Estimated read time: 3-4 minutes
This archived news story is available only for your personal, non-commercial use. Information in the story may be outdated or superseded by additional information. Reading or replaying the story in its archived form does not constitute a republication of the story.
SALT LAKE CITY — In a building on the south end of the Salt Lake Community College Jordan Campus, students stream in and out eager to learn. Most of them are fresh off a school bus, shipping them from one of the many high schools in the area.
The young men and women head inside to a number of classrooms that are state of the art: College-level engineering, chemistry, computer science and math classrooms are familiar to dozens of 17 and 18 year olds.
These are classrooms that are part of both the STEM and CTE curriculums (Science Engineering Technology and Math/ Career Training Education).
The programs are a pilot program of sorts, getting just a fraction of the massive public education funding the state provides to school districts every year. In 2014, $10 million has been dedicated to STEM. A request calls for more than $23 million this year, but there will be serious debate about whether to invest the money, or simply provide a traditional increase in the Weighted Pupil Unit by approximately 2 percent.
There’s no question for any of the students or instructors at these classrooms that an even higher investment than requested would be worth it. Justin Trujillo, for example, attends there to be part of an engineering lab after attending classes at Copper Hills High school part time.
“I really like being here a lot more than my high school,” Trujillo said.
Trujillo confers with his classmates on creating an electronic program that runs rudimentary tasks on a makeshift device — Lego-like Fisher Techic kits.
The students thrive in the lab. They confer on their individual projects together, and Trujillo offers help on a program to run a pair of classmates device. As a high school student, it’s a professional setting.
“It’s a lot more like what an engineering job would be,” Trujillo said. “If you don’t know how to do something, you go to someone else, and our teacher would be like our manager or something.”
That teacher, engineer Mike Smoot, said he sees beyond this day, week, month and school year.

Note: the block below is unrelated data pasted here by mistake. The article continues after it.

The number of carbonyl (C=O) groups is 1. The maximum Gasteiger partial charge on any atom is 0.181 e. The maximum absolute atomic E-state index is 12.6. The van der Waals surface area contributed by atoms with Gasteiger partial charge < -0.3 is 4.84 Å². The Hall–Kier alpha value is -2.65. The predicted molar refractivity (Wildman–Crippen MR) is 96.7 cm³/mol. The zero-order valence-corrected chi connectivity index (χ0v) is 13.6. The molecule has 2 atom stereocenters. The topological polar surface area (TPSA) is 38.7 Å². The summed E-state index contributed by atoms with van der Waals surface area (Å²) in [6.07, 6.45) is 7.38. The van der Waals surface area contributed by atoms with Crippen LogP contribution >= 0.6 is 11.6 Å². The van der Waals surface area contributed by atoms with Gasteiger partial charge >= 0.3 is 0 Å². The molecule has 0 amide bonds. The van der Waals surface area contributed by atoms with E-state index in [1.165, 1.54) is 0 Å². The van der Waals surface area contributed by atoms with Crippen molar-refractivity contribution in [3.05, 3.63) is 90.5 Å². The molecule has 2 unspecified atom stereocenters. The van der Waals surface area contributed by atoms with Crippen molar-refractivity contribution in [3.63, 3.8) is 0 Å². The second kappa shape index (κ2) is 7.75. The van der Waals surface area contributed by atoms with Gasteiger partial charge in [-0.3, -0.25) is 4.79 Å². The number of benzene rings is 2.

“The use of the hands-on is applied in what they learned through their lectures and their textbook,” Smoot said.
He believes more state money would be worth it.
“I think it’s something we need to do," he said. "As a result, as a state and a nation we would actually be stronger down the road."
Upstairs, students are in an operating-room setting, working with deliberate urgency. They’re getting a head start on a medical career. In full scrubs, including mask, student Ryan Smith said, “I’m hopefully going to med school and then become a surgeon. So this is my step in the door of medicine.”
He has a good chance of being right. Instructor Greg Maughan said many of his previous students are working as full surgery room techs at the Huntsman Cancer Institute, St. Mark’s Hospital, and Intermountain Medical Center.
“Whether they go to nursing, whether they go to physician assistant school, whether they become a surgeon, they’re going to have that leg up because they have advanced knowledge as an 18 year old,” Maughan said. “It puts them way ahead of anyone else.”
But right now, it’s not known if STEM and CTE funding will be increased to include more students. Right now, it’s a competitive environment. Students have to test into the program.
Orem Republican Representative Val Peterson has one of two bills requesting enough money to expand the programs.
“One of the things we’re continually working on is educating people about STEM and what it means to our economy and the businesses we have here,” Peterson said.